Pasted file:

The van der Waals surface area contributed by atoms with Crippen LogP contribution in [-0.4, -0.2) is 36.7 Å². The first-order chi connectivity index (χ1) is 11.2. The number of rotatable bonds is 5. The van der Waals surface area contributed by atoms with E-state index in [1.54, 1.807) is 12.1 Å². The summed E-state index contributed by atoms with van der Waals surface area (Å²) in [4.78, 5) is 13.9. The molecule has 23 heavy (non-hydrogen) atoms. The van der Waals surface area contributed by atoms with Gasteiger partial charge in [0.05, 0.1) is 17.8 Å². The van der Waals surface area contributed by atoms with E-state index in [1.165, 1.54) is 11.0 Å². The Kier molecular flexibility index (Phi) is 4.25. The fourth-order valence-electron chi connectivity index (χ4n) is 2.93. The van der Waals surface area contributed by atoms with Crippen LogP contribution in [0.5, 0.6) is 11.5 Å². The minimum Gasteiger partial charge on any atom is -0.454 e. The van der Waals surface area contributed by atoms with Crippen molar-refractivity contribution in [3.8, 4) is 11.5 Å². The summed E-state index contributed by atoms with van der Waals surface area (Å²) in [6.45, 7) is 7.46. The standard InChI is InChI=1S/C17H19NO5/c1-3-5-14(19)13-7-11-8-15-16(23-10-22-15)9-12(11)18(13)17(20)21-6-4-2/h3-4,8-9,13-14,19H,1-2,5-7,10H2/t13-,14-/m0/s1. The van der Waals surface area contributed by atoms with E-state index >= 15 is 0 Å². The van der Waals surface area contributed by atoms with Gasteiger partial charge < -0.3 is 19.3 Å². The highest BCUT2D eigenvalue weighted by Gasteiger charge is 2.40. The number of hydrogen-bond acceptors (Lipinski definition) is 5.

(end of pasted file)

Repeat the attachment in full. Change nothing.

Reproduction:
The van der Waals surface area contributed by atoms with Crippen LogP contribution in [-0.4, -0.2) is 36.7 Å². The first-order chi connectivity index (χ1) is 11.2. The number of rotatable bonds is 5. The van der Waals surface area contributed by atoms with E-state index in [1.54, 1.807) is 12.1 Å². The summed E-state index contributed by atoms with van der Waals surface area (Å²) in [4.78, 5) is 13.9. The molecule has 23 heavy (non-hydrogen) atoms. The van der Waals surface area contributed by atoms with Gasteiger partial charge in [0.05, 0.1) is 17.8 Å². The van der Waals surface area contributed by atoms with E-state index in [1.165, 1.54) is 11.0 Å². The Kier molecular flexibility index (Phi) is 4.25. The fourth-order valence-electron chi connectivity index (χ4n) is 2.93. The van der Waals surface area contributed by atoms with Crippen LogP contribution in [0.5, 0.6) is 11.5 Å². The minimum Gasteiger partial charge on any atom is -0.454 e. The van der Waals surface area contributed by atoms with Crippen molar-refractivity contribution in [3.8, 4) is 11.5 Å². The summed E-state index contributed by atoms with van der Waals surface area (Å²) in [6.45, 7) is 7.46. The standard InChI is InChI=1S/C17H19NO5/c1-3-5-14(19)13-7-11-8-15-16(23-10-22-15)9-12(11)18(13)17(20)21-6-4-2/h3-4,8-9,13-14,19H,1-2,5-7,10H2/t13-,14-/m0/s1. The van der Waals surface area contributed by atoms with E-state index >= 15 is 0 Å². The van der Waals surface area contributed by atoms with Gasteiger partial charge < -0.3 is 19.3 Å². The highest BCUT2D eigenvalue weighted by Gasteiger charge is 2.40. The number of hydrogen-bond acceptors (Lipinski definition) is 5.